The best was when we moved to a new building (the current location at Manchester and 270) and took over the cafeteria. Management decided we should eat there, to patronize part of the company. We were allowed to order in from other companies, but we were told to restrict this activity to once a week. Blood Ray, my former cube mate, thought this was hilarious, and made it his goal to order out as often as possible. Being that we didn't get a lunch hour and were forced to eat at our desks amidst phone calls from morons at branch offices, it did seem a bit much to have to eat at the overpriced, gross cafeteria. I think for both Blood Ray and I it was one of the final straws on the proverbial camel's back.

Anyway, I had to laugh at the whole situation. I wonder if they're going to throw some massive party about the whole thing. They probably will, but only for the big wigs, not for the poor bastards doing all the work behind the scenes, earning Roger Riney all of his money. Bleh.

Wednesday, September 06, 2006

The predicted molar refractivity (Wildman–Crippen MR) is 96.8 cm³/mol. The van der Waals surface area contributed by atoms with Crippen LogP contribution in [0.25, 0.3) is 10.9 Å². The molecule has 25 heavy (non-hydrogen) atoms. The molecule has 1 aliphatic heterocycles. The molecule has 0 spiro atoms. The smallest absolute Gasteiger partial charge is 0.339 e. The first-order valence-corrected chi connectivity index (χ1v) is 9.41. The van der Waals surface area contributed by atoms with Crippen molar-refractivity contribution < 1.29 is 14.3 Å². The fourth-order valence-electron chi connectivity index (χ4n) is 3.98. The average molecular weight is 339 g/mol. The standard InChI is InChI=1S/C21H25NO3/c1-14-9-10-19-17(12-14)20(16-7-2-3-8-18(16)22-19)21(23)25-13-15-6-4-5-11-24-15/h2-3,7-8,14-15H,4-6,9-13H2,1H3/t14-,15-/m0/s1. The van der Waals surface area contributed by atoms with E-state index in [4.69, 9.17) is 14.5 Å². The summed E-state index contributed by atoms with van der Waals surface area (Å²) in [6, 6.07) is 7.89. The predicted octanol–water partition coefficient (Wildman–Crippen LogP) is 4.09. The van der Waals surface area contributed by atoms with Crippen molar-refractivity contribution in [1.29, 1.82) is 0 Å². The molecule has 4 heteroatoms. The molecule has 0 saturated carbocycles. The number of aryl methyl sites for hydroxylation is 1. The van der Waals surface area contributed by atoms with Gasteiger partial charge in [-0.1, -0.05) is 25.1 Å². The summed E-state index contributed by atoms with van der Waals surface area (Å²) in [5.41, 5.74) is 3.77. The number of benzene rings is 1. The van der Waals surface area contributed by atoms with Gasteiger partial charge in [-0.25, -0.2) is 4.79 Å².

Q bought me the prettiest little road bike this past weekend. Isn't he the best? We got it at a neat-o bike shop in the city, right near the Botanical Gardens. It's called Bicycle Works. It's a non-profit organization that teaches kids all about the mechanics of bikes, as well as bike safety. Once a child has completed the class, he gets a free bike, as well as a helmet. Pretty cool. They also take donations, refurbish the donated bikes, and sell them to the general public.

Since I know nothing about bikes except that I hate my old mountain bike (purchased for cheap at Target) and wanted a nifty road bike, I figured I'd try this place so I wouldn't end up spending a fortune. I didn't really expect to find anything. Q and I went there on Saturday and looked around the very small shop teeming with youngsters fixing up bikes, and saw the one pictured above. I liked its style. I don't like girl bikes at all (why do guys bikes have a bar straight across and girls don't? shouldn't it be the other way around?), but this one is kind of a combo. It's an old, french bike - a Motobecane - that's been modified a bit. It was actually being held for another woman, but since she hadn't been back in a couple of weeks, they gave it to me. My lucky day!